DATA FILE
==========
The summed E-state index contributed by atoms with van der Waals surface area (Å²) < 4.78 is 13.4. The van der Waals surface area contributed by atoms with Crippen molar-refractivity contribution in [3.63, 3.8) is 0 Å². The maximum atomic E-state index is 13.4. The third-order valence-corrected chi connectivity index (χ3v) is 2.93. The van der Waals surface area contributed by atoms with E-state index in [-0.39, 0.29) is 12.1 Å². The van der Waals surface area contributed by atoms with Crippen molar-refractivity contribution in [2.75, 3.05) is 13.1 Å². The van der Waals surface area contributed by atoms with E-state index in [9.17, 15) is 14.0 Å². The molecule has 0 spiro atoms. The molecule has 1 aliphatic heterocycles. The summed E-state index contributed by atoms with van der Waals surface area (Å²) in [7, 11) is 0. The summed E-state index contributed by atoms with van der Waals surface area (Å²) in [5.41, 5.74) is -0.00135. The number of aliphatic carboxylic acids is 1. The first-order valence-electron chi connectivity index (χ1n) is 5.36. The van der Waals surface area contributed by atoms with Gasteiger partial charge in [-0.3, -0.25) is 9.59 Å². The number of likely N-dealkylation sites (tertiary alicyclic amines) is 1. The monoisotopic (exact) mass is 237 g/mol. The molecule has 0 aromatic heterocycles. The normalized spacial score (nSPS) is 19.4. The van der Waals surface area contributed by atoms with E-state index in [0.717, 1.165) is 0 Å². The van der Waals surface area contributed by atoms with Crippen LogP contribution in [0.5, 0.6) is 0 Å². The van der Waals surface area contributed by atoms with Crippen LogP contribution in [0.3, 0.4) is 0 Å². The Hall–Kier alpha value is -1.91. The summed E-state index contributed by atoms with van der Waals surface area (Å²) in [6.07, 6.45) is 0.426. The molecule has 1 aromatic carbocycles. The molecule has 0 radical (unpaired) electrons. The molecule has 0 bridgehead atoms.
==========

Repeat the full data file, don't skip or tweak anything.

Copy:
The summed E-state index contributed by atoms with van der Waals surface area (Å²) < 4.78 is 13.4. The van der Waals surface area contributed by atoms with Crippen molar-refractivity contribution in [3.63, 3.8) is 0 Å². The maximum atomic E-state index is 13.4. The third-order valence-corrected chi connectivity index (χ3v) is 2.93. The van der Waals surface area contributed by atoms with E-state index in [-0.39, 0.29) is 12.1 Å². The van der Waals surface area contributed by atoms with Crippen molar-refractivity contribution in [2.75, 3.05) is 13.1 Å². The van der Waals surface area contributed by atoms with E-state index in [9.17, 15) is 14.0 Å². The molecule has 0 spiro atoms. The molecule has 1 aliphatic heterocycles. The summed E-state index contributed by atoms with van der Waals surface area (Å²) in [7, 11) is 0. The summed E-state index contributed by atoms with van der Waals surface area (Å²) in [5.41, 5.74) is -0.00135. The number of aliphatic carboxylic acids is 1. The first-order valence-electron chi connectivity index (χ1n) is 5.36. The van der Waals surface area contributed by atoms with Gasteiger partial charge in [-0.3, -0.25) is 9.59 Å². The number of likely N-dealkylation sites (tertiary alicyclic amines) is 1. The monoisotopic (exact) mass is 237 g/mol. The molecule has 0 aromatic heterocycles. The normalized spacial score (nSPS) is 19.4. The van der Waals surface area contributed by atoms with E-state index in [0.717, 1.165) is 0 Å². The van der Waals surface area contributed by atoms with Crippen LogP contribution in [0.5, 0.6) is 0 Å². The van der Waals surface area contributed by atoms with Crippen LogP contribution in [0.3, 0.4) is 0 Å². The Hall–Kier alpha value is -1.91. The summed E-state index contributed by atoms with van der Waals surface area (Å²) in [6.07, 6.45) is 0.426. The molecule has 1 aromatic carbocycles. The molecule has 0 radical (unpaired) electrons. The molecule has 0 bridgehead atoms.